About Affiliation with the Church Without Walls International and How House Churches Operate

1) Are we required to pay tithes to CWOWI?

No, we do not require the paying of tithes to CWOWI.
Why? Because we can’t find any example in the NT where Paul, Peter, James or John (the writers of the NT letters) required the giving of tithes to themselves.

In II Cor 11:8 using sarcasm, Paul says he ‘robbed other churches, taking wages of them.’ Vine says of the word ‘wages’ here: “Material support which Paul received from some of the churches he had established and to which he ministered in spiritual things; their support partly maintained him at Corinth.” These were free will gifts given by individuals and churches to help support Paul. Similarly, CWOWI receives freewill tithes and offerings from our affiliates, and their leaders and members.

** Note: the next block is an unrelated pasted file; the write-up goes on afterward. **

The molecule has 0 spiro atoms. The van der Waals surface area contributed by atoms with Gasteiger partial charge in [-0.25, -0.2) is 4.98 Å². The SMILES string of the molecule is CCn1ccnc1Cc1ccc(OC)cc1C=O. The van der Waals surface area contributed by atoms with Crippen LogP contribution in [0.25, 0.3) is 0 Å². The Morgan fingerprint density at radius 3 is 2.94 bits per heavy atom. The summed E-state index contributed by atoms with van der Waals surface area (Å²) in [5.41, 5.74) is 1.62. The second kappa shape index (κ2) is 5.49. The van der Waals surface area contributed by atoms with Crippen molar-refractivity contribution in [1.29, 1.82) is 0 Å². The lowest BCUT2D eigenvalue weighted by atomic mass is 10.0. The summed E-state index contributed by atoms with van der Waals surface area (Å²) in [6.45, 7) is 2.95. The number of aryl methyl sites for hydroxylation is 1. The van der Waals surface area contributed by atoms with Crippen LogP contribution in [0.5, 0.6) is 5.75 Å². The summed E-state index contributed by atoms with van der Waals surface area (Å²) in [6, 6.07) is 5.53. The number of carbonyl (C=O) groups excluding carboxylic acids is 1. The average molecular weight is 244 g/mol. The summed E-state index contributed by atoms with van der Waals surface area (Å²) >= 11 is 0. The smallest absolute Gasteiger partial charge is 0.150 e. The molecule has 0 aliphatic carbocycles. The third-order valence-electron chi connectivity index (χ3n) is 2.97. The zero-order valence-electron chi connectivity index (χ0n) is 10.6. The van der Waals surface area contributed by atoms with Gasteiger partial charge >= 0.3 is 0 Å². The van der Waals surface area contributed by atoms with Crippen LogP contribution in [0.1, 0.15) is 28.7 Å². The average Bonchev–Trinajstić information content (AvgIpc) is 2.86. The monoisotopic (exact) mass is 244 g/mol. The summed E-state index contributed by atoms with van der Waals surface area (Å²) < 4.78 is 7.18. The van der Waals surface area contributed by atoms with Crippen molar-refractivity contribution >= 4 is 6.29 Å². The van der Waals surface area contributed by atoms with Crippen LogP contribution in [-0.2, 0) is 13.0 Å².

2) How is the network supported financially if you don’t require tithes & offerings?

Through the freewill tithes and offerings that come from members of CWOWI affiliates. We aren’t here to grow our own kingdom, therefore the network will grow as God’s people respond to His leading, giving and participating as the Lord is directing them.

Though nothing is required, most of our leaders and many members of affiliate churches do give tithes and offerings to CWOWI. We are content to grow at a pace dictated by the quality of the relationships and the giving of CWOWI members as they are led.

3) Can we establish our own financial accounts if we become an affiliate?

Yes, by all means. The example in scripture is that the people gave between themselves, as well as gave offerings to the apostles. The churches of the NT certainly had a means by which to manage their own tithes and offerings, and it indicates they gave to Paul and others as well. Affiliates are encouraged to establish a means by which to receive moneys so they can give amongst themselves and others.

4) What are the benefits of becoming a CWOWI affiliate?

Some of the practical benefits:

a) Giving to CWOWI is tax deductible.

b) Ordination for leaders, which facilitates ministry in prisons, hospices, hospitals, and so forth.

Some of the spiritual benefits: